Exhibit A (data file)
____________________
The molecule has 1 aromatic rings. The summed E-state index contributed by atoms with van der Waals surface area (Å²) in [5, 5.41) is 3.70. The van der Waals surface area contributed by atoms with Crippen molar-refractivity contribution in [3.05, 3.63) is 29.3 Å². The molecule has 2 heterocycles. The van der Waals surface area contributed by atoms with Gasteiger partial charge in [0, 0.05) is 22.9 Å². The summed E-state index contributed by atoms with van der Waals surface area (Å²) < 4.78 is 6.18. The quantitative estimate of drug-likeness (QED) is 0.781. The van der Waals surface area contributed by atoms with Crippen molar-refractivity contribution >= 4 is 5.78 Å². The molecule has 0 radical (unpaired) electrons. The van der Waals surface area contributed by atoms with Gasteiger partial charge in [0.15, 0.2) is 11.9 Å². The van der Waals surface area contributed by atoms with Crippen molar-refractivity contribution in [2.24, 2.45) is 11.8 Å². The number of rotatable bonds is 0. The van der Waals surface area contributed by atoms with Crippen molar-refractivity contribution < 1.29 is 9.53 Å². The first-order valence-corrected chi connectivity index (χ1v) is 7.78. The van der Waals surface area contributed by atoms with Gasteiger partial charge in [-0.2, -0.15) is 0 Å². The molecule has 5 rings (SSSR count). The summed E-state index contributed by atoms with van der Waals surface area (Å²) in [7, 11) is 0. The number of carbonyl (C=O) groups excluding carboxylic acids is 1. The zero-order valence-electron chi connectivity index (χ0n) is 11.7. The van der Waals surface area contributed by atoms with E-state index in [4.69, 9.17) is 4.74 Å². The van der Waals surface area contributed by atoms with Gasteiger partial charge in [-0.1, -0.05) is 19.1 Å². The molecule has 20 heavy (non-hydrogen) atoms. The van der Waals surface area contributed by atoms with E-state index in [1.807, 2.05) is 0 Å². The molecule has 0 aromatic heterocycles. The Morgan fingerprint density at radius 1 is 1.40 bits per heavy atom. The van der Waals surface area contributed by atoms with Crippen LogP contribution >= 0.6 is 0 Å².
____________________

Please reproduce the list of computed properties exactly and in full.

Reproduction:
The molecule has 1 aromatic rings. The summed E-state index contributed by atoms with van der Waals surface area (Å²) in [5, 5.41) is 3.70. The van der Waals surface area contributed by atoms with Crippen molar-refractivity contribution in [3.05, 3.63) is 29.3 Å². The molecule has 2 heterocycles. The van der Waals surface area contributed by atoms with Gasteiger partial charge in [0, 0.05) is 22.9 Å². The summed E-state index contributed by atoms with van der Waals surface area (Å²) < 4.78 is 6.18. The quantitative estimate of drug-likeness (QED) is 0.781. The van der Waals surface area contributed by atoms with Crippen molar-refractivity contribution >= 4 is 5.78 Å². The molecule has 0 radical (unpaired) electrons. The van der Waals surface area contributed by atoms with Gasteiger partial charge in [0.15, 0.2) is 11.9 Å². The van der Waals surface area contributed by atoms with Crippen molar-refractivity contribution in [2.24, 2.45) is 11.8 Å². The number of rotatable bonds is 0. The van der Waals surface area contributed by atoms with Crippen molar-refractivity contribution < 1.29 is 9.53 Å². The first-order valence-corrected chi connectivity index (χ1v) is 7.78. The van der Waals surface area contributed by atoms with Gasteiger partial charge in [-0.2, -0.15) is 0 Å². The molecule has 5 rings (SSSR count). The summed E-state index contributed by atoms with van der Waals surface area (Å²) in [7, 11) is 0. The number of carbonyl (C=O) groups excluding carboxylic acids is 1. The zero-order valence-electron chi connectivity index (χ0n) is 11.7. The van der Waals surface area contributed by atoms with E-state index in [4.69, 9.17) is 4.74 Å². The van der Waals surface area contributed by atoms with Gasteiger partial charge in [-0.1, -0.05) is 19.1 Å². The molecule has 20 heavy (non-hydrogen) atoms. The van der Waals surface area contributed by atoms with E-state index in [1.807, 2.05) is 0 Å². The molecule has 0 aromatic heterocycles. The Morgan fingerprint density at radius 1 is 1.40 bits per heavy atom. The van der Waals surface area contributed by atoms with Crippen LogP contribution >= 0.6 is 0 Å².